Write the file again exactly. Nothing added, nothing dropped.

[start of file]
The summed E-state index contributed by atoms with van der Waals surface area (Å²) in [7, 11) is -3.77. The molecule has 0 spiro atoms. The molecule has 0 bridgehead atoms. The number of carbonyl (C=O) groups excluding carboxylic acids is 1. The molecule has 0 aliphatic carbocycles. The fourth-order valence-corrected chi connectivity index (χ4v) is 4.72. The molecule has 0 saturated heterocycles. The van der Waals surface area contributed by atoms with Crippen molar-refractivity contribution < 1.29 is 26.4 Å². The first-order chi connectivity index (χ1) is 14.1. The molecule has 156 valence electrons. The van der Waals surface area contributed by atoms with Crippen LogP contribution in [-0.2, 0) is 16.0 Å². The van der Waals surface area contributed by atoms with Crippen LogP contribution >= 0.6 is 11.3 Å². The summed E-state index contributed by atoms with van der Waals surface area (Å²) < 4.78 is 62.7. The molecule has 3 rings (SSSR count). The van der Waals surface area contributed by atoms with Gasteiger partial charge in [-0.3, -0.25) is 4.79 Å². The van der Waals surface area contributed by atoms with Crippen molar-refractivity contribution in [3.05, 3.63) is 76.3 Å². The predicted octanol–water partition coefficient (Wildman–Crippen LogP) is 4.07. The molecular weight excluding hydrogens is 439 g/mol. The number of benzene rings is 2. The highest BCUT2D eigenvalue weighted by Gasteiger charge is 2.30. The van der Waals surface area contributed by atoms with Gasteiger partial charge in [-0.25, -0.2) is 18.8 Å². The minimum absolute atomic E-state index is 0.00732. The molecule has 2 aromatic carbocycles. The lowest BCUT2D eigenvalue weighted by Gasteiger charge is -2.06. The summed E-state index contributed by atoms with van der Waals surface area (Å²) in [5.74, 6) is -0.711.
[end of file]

The summed E-state index contributed by atoms with van der Waals surface area (Å²) in [7, 11) is -3.77. The molecule has 0 spiro atoms. The molecule has 0 bridgehead atoms. The number of carbonyl (C=O) groups excluding carboxylic acids is 1. The molecule has 0 aliphatic carbocycles. The fourth-order valence-corrected chi connectivity index (χ4v) is 4.72. The molecule has 0 saturated heterocycles. The van der Waals surface area contributed by atoms with Crippen molar-refractivity contribution < 1.29 is 26.4 Å². The first-order chi connectivity index (χ1) is 14.1. The molecule has 156 valence electrons. The van der Waals surface area contributed by atoms with Crippen LogP contribution in [-0.2, 0) is 16.0 Å². The van der Waals surface area contributed by atoms with Crippen LogP contribution >= 0.6 is 11.3 Å². The summed E-state index contributed by atoms with van der Waals surface area (Å²) < 4.78 is 62.7. The molecule has 3 rings (SSSR count). The van der Waals surface area contributed by atoms with Gasteiger partial charge in [-0.3, -0.25) is 4.79 Å². The van der Waals surface area contributed by atoms with Crippen molar-refractivity contribution in [3.05, 3.63) is 76.3 Å². The predicted octanol–water partition coefficient (Wildman–Crippen LogP) is 4.07. The molecular weight excluding hydrogens is 439 g/mol. The number of benzene rings is 2. The highest BCUT2D eigenvalue weighted by Gasteiger charge is 2.30. The van der Waals surface area contributed by atoms with Gasteiger partial charge in [-0.25, -0.2) is 18.8 Å². The minimum absolute atomic E-state index is 0.00732. The molecule has 2 aromatic carbocycles. The lowest BCUT2D eigenvalue weighted by Gasteiger charge is -2.06. The summed E-state index contributed by atoms with van der Waals surface area (Å²) in [5.74, 6) is -0.711.